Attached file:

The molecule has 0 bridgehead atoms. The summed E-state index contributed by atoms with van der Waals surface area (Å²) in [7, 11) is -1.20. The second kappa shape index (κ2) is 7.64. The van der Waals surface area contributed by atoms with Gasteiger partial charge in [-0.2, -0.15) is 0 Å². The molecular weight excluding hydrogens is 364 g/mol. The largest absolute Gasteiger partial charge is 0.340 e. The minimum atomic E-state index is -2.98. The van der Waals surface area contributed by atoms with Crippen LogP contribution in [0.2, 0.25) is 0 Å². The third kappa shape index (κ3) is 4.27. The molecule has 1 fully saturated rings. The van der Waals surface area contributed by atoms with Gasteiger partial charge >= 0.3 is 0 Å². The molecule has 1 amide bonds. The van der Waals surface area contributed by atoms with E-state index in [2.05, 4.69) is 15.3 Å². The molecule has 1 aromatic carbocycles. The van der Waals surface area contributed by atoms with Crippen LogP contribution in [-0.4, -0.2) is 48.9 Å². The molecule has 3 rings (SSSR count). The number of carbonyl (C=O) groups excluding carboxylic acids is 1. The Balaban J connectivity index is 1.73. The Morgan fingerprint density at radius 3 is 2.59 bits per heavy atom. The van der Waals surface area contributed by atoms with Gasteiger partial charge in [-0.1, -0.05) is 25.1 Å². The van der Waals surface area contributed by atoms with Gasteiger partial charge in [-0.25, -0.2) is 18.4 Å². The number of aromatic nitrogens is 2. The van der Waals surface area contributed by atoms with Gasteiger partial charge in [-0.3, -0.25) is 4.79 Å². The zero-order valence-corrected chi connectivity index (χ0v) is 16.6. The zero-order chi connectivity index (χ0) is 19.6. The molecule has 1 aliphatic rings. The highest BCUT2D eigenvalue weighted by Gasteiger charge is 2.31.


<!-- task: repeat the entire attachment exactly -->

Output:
The molecule has 0 bridgehead atoms. The summed E-state index contributed by atoms with van der Waals surface area (Å²) in [7, 11) is -1.20. The second kappa shape index (κ2) is 7.64. The van der Waals surface area contributed by atoms with Gasteiger partial charge in [-0.2, -0.15) is 0 Å². The molecular weight excluding hydrogens is 364 g/mol. The largest absolute Gasteiger partial charge is 0.340 e. The minimum atomic E-state index is -2.98. The van der Waals surface area contributed by atoms with Crippen LogP contribution in [0.2, 0.25) is 0 Å². The third kappa shape index (κ3) is 4.27. The molecule has 1 fully saturated rings. The van der Waals surface area contributed by atoms with Gasteiger partial charge >= 0.3 is 0 Å². The molecule has 1 amide bonds. The van der Waals surface area contributed by atoms with E-state index in [2.05, 4.69) is 15.3 Å². The molecule has 1 aromatic carbocycles. The van der Waals surface area contributed by atoms with Crippen LogP contribution in [-0.4, -0.2) is 48.9 Å². The molecule has 3 rings (SSSR count). The number of carbonyl (C=O) groups excluding carboxylic acids is 1. The Balaban J connectivity index is 1.73. The Morgan fingerprint density at radius 3 is 2.59 bits per heavy atom. The van der Waals surface area contributed by atoms with Gasteiger partial charge in [-0.1, -0.05) is 25.1 Å². The van der Waals surface area contributed by atoms with Gasteiger partial charge in [-0.25, -0.2) is 18.4 Å². The number of aromatic nitrogens is 2. The van der Waals surface area contributed by atoms with Gasteiger partial charge in [-0.3, -0.25) is 4.79 Å². The zero-order valence-corrected chi connectivity index (χ0v) is 16.6. The zero-order chi connectivity index (χ0) is 19.6. The molecule has 1 aliphatic rings. The highest BCUT2D eigenvalue weighted by Gasteiger charge is 2.31.